• BRIEF DESCRIPTION OF THE DRAWINGS
  • The accompanying drawings, which are incorporated into and constitute a part of this specification, illustrate one or more embodiments of the present invention and, together with the detailed description, serve to explain the principles and implementations of the invention.
  • In the drawings:
  • FIG. 1A is a system block diagram illustrating a conventional cellular data communications network in accordance with the prior art;
  • FIG. 1B is a system block diagram illustrating a traditional CPC modem in accordance with the prior art;
  • FIG. 1C is a system block diagram illustrating a first embodiment of a CPC modem in accordance with the present invention;
  • FIG. 1D is a system block diagram illustrating a second embodiment of a CPC modem in accordance with the present invention;
  • FIG. 2 is a system block diagram of the hardware portion (telecommunications device) of a CPC modem in accordance with one embodiment of the present invention;
  • FIG. 3 is a process flow diagram illustrating the operation of a CPC modem controller, such as that illustrated in FIG. 2, in accordance with one embodiment of the present invention;
  • FIG. 4 is a system block diagram illustrating integration scenarios of layers L1, L2, L3, and a CPC modem controller in accordance with one embodiment of the present invention.
  • FIG. 5A is a table showing a resource allocation scenario wherein the functions of layers L2 and L3 and a portion of the functions of layer L1 are carried out in software on a CPU associated with the electronic computing device in accordance with one embodiment of the present invention;
  • FIG. 5B is a table showing a resource allocation scenario wherein the functions of layers L2 and L3 are carried out in software on a processor associated with the electronic computing device and the functions of layer L1 are carried out in hardware of the CPC modem in accordance with one embodiment of the present invention;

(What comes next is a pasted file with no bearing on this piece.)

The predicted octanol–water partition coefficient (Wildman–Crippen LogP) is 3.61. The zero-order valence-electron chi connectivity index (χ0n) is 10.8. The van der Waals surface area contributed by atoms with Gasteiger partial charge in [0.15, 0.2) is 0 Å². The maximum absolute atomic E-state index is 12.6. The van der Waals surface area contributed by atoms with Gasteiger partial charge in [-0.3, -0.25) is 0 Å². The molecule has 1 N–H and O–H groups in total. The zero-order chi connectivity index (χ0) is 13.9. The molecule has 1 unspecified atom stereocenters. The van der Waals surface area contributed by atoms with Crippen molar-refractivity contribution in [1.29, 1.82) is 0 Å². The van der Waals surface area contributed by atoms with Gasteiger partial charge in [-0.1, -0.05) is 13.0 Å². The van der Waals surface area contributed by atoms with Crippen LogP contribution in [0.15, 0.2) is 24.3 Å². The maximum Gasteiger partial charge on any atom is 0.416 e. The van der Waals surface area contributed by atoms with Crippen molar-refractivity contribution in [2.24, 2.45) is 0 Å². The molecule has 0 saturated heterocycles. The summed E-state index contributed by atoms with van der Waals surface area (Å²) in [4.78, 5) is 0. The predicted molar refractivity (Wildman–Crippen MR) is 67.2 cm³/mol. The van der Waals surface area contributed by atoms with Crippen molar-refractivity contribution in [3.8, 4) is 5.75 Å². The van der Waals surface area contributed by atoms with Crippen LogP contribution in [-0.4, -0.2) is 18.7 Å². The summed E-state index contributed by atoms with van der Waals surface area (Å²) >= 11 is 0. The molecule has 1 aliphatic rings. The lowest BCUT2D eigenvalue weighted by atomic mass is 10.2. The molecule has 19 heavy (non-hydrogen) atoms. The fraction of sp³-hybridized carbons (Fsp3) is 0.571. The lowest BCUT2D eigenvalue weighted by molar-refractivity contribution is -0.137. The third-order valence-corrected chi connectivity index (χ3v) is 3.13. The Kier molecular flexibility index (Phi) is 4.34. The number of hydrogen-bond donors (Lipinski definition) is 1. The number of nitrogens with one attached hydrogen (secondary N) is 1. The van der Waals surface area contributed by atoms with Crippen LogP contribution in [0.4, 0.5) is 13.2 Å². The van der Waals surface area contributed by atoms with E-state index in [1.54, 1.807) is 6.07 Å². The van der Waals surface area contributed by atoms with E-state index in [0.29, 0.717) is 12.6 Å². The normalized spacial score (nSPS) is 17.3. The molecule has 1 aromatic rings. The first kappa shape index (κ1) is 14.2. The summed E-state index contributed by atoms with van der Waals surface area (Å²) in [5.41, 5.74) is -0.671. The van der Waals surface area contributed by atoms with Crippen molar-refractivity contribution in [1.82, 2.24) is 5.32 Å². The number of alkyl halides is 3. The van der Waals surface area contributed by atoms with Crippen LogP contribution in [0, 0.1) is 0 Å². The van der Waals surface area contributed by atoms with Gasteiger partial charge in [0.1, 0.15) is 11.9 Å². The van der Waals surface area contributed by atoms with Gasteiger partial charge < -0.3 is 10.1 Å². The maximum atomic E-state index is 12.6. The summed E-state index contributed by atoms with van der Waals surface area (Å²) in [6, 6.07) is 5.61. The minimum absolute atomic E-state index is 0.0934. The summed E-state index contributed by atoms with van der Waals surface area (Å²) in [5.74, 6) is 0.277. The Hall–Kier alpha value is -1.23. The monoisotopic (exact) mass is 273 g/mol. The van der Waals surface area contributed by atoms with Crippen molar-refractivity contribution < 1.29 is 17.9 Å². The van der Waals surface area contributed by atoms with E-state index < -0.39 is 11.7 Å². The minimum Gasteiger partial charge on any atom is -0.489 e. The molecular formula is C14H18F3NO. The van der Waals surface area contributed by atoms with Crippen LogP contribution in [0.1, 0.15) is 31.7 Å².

• FIG. 6A is a system block diagram illustrating the functional blocks of the software component of the CPC modem executed by the processor of an electronic computing device to which the CPC modem is coupled in accordance with one embodiment of the present invention; and
  • FIG. 6B is a system block diagram illustrating the arrangement of major components of an electronic computing device for running the software of FIG. 6A.
  • DETAILED DESCRIPTION
  • Embodiments of the present invention are described herein in the context of a novel CPC modem architecture. Those of ordinary skill in the art will realize that the following detailed description of the present invention is illustrative only and is not intended to be in any way limiting. Other embodiments of the present invention will readily suggest themselves to such skilled persons having the benefit of this disclosure. Reference will now be made in detail to implementations of the present invention as illustrated in the accompanying drawings.
  • In the interest of clarity, not all of the routine features of the implementations described herein are shown and described. It will, of course, be appreciated that in the development of any such actual implementation, numerous implementation-specific decisions must be made in order to achieve the developer's specific goals, such as compliance with application- and business-related constraints, and that these specific goals will vary from one implementation to another and from one developer to another. Moreover, it will be appreciated that such a development effort might be complex and time-consuming, but would nevertheless be a routine undertaking of engineering for those of ordinary skill in the art having the benefit of this disclosure.